How to Run a Successful Daily 5 in Your Classroom
There are a number of ways to do Daily 5. This blog provides you with a structured approach to running your Daily 5 program.
As I mentioned in my My Guide to Guided Reading blog, I divide my class into five groups according to their guided reading level. Each of the five groups attend a different center each day of the week.
In my approach, each center remains the same, with the same behavior expectations, throughout year. For example, during silent reading, the tasks are either silent reading or writing a letter to the teacher about what they have read. The only changes are the books the students are reading and the content of the letter.
This makes it easier to track student accomplishments because there are clearly defined tasks that the students must complete by the end of the center and hand in to the teacher. In this way the students remain on task to complete the expectation and your assessment can be included in the overall assessment of the reading and writing report card components.
As well, students can concentrate on the material rather than learning new centers.
Setting Up Daily 5
I introduce the Daily 5 program at the start of the school year. As referenced in the book, The Daily 5, by Gail Boushey and Joan Moser, I start with demonstrating appropriate and inappropriate behavior when I introduce each center.
For example, appropriate behavior for the guided reading center would be actively participating in the group discussion about the book they are reading as a group or quietly reading to the teacher.
Inappropriate behavior would be reading when they are supposed to be discussing the book or talking to other students that are not in their group. I ask students to identify and role play inappropriate and appropriate behavior, which is not only fun for the students, but it clearly reinforces the rules.
The following Daily 5 Posters and Stamina Charts are available free of charge at my TpT store.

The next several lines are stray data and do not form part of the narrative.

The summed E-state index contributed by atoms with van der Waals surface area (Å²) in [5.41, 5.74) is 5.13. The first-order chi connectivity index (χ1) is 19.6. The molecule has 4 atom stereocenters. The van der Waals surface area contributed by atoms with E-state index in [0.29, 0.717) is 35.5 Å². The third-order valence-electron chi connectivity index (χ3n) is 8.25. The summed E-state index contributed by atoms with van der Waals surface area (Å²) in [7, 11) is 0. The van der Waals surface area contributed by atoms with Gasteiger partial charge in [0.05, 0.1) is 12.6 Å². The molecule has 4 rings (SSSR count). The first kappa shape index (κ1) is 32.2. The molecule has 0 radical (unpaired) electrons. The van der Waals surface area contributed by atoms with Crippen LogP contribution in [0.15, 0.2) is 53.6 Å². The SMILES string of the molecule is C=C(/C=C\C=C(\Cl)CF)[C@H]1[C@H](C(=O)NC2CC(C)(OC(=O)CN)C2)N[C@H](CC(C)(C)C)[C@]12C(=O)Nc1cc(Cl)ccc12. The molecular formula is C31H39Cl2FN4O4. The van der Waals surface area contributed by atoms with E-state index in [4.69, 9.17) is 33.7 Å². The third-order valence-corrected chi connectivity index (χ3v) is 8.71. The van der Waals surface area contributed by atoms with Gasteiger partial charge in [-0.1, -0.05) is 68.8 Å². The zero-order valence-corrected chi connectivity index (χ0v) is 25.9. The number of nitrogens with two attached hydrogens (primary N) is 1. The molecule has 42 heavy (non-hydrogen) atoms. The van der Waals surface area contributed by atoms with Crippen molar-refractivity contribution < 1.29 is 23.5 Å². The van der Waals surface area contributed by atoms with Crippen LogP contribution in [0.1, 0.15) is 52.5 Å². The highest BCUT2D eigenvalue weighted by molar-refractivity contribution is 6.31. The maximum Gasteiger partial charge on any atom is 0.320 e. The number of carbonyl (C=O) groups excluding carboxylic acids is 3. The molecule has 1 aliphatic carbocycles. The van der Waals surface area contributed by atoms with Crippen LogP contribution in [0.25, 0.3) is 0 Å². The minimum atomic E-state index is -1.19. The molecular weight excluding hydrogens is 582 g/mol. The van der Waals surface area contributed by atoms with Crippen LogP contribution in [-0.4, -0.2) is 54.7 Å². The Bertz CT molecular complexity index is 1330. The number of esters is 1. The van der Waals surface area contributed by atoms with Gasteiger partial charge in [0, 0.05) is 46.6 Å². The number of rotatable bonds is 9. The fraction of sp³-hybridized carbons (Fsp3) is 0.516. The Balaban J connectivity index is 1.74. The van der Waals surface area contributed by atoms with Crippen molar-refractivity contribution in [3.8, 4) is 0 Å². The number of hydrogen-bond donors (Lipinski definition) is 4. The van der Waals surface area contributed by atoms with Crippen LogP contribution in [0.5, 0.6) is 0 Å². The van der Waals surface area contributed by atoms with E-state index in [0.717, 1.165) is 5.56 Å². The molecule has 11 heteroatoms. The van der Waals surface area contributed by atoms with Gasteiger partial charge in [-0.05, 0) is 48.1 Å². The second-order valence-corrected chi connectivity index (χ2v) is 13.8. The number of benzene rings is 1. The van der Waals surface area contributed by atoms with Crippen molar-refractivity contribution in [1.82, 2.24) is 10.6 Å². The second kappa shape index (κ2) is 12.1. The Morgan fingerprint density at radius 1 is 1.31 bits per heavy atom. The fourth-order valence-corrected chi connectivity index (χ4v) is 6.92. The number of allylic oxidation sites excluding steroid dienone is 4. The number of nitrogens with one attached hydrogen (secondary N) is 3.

The next step is to develop stamina by having the students practice the appropriate behavior and task for each center. I begin by seeing if the students can complete the center’s task appropriately for one minute. If successful, I will praise them for their appropriate behavior and then increase to two minutes the next day.
This continues until the students can appropriately complete the center for ten minutes. If a student acts inappropriately during this time, the timer stops and the students must review the appropriate behavior expectations and the timer begins again. The students will remain at the same timed session the next day until they can complete the session without any inappropriate behavior.
Daily 5 Centers
As mentioned previously, the silent reading center has two tasks, silent reading and writing a letter. During the reading block, the students will have learned about a reading strategy. During the writing block of my language arts program, the students will have learned the proper format for letter writing and how to write a letter for each reading strategy. See my language block weekly planner below to see how I structure my language arts program for the week.
At the end of every month, students must have completed and handed in at least two letters. They get to choose the two letters I assess for letter format and the reading strategy focused on that month.
2. Listening to Reading/RAZ Center
For my second center, I use RAZ which is a computer program purchased by our school which allows the students to listen to books at their own reading level and answer comprehension questions.
If RAZ is not available to you, you could purchase or make CD books for your listening center.
The RAZ program evaluates the student’s performance for you. If you are using books on CD’s you could have the students write a short summary for the story or draw a visualization as your assessment.
4. Guided Reading Center and 5. Comprehension Questions Center
Please see my previous blog, My Guide to Guided Reading, on how I approach these two Daily 5 centers.
Students must read their assigned reading in order to answer the comprehension questions. Comprehension questions need to be completed in order to participate in the discussion of the chapter at the next guided reading session.